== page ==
It’s not uncommon for referees to put down markers early in the season or at the start of a major international tournament. Before too long, they have eased off.
It remains to be seen if that will be the case this season.
“It’s fine as long as it’s consistent right from now to the end of the season,” Stoke manager Mark Hughes said. “Usually it isn’t.”
Stoke has been one of the teams to suffer from the vigorous officiating. The team fell behind to Manchester City on Saturday when defender Ryan Shawcross was adjudged to have pulled back an opponent at a corner and conceded a penalty, converted by Sergio Aguero. In the second half, City conceded a penalty after Raheem Sterling impeded Shawcross at a corner when he wasn’t even looking at the ball.
After the game, both managers accepted there was a clear move by referees to act on grappling and shirt-pulling. And their players are starting to take note.
“The penalty was given for using my hands,” said Shawcross, a physical and uncompromising center back. “It’s something I’m going to have to look at and hopefully adapt in the right way, so I don’t give any more penalties away.”
City defender John Stones also said he and his teammates would have to adjust to the new directive. Yet, there were also protests that things were being taken too far.
“If they’re penalties, then you’re going to be giving two or three a game and it’s going to be a farce,” Stoke striker Peter Crouch said.
“We were told they were going to give more penalties this year so we can’t say we weren’t given a warning. Even so, when you see it in the cold light of day it’s hard to take.”
Yet, grappling at corners wasn’t one of the issues the Premier League was openly targeting heading into the new season. The most popular league in the world was more concerned with the damage that abuse of match officials was doing to its image.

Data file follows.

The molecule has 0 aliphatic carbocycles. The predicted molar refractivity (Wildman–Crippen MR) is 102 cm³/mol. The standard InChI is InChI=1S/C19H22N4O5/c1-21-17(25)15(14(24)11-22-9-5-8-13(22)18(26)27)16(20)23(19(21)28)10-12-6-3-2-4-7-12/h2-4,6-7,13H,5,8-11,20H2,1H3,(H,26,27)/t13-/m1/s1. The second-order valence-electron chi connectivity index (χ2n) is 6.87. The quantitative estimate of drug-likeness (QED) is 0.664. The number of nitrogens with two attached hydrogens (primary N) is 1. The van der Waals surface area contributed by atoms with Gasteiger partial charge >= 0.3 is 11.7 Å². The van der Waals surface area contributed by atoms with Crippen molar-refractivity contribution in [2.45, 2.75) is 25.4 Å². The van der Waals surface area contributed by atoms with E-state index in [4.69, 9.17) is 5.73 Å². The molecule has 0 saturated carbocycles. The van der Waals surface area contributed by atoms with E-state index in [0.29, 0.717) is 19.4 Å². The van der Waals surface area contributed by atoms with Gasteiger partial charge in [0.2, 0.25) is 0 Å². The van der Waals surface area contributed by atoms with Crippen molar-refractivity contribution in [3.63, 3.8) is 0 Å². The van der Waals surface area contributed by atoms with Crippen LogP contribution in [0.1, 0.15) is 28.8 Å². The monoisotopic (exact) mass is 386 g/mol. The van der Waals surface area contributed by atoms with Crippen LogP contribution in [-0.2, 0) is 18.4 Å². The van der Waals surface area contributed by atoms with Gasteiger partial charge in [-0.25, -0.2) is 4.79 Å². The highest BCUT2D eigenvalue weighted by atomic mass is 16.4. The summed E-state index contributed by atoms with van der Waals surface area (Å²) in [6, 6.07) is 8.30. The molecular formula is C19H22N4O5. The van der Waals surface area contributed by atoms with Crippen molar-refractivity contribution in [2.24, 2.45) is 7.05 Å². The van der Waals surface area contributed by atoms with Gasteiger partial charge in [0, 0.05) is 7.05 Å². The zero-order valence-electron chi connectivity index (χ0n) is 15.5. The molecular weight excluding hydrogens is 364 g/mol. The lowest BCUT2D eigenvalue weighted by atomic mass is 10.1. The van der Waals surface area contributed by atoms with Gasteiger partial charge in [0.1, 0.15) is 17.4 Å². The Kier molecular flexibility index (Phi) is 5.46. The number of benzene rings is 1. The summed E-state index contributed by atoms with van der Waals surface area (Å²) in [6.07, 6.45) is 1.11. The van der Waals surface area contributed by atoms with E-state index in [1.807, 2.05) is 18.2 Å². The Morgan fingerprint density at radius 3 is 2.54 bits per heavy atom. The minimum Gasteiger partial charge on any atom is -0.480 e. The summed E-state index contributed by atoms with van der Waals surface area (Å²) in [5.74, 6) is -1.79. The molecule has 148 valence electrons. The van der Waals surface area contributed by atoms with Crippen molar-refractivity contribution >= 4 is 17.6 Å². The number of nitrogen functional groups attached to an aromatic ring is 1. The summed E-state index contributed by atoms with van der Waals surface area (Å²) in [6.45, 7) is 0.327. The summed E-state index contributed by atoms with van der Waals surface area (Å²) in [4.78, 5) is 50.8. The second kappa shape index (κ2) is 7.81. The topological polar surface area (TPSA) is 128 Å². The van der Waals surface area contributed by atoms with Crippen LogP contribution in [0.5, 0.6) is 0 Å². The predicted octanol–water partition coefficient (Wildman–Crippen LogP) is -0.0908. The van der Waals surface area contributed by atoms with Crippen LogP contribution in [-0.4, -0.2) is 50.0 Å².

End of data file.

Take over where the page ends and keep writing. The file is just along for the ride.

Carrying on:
To that end, the league’s top brass called for tougher action on dissent, insulting language and gestures, physical contact toward officials, surrounding officials and misconduct in the managers’ technical areas.
“People look to us to set the example across the world,” Richard Scudamore, chairman of the Premier League, said during the offseason.
That’s exactly what is happening.
Bournemouth midfielder Harry Arter collected the first of his two yellow cards against West Ham on Sunday for dissent toward an assistant referee, and was later criticized by his manager.
“We’ve been told about dissent — it’s been drilled into us,” Bournemouth manager Eddie Howe said. “If we lose our discipline, we could have a flurry of red cards.”
Premier League managers held offseason briefings with referees and soccer authorities over the desired improvements in player behavior.
“They explained everything again,” Middlesbrough manager Aitor Karanka said Tuesday. “We have to be careful, they are the rules.”
Some players don’t appear to be getting the message, though.
Costa had 23 yellow cards and one red card — for angrily approaching a referee — across his first two seasons at Chelsea. He has been booked in both his opening league games this year, too, the first for dissent toward a referee.
Asked if he knew about the new dissent law, Costa told ESPN: “I am aware of it now.”
Madison Keys is ranked in the top 10 in the world, a Grand Slam semifinalist who just played for an Olympic bronze medal and has earned career prize money of well over $4 million.
She’s also only 21, much closer in age to her middle school days than to No. 1 Serena Williams, and the youngest woman in the top 20 by nearly a year-and-a-half.
This is where the American finds herself as she heads into next week’s U.S. Open: an established pro with the game to win major titles, yet competing in a sport in which many players now peak in their late 20s and even early 30s.
Patient and impatient at the same time about her tennis, Keys is also sorting out what she wants to accomplish off the court. She announced Wednesday that she will fund and host six summits for teens at schools around the world in 2017 in partnership with the organization FearlesslyGIRL.
“That’s such a tough time for any girl — I know it was a tough time for me,” Keys said in a recent phone interview.
“To sit down in a big group and talk to each other about it, you realize you’re not so alone,” she added. “It makes everything seem so much smaller and more manageable.”
Keys has two younger sisters and sees this in a way as just adding many more.
“It’s being able to relate to them on such a personal level,” she said, “but also knowing it does get better.”
For her, sports was always a part of that.
“When you’re 13 or 14, sometimes you wake up in a bad place,” she said. “You feel like everything’s out of your control. You don’t know what to do.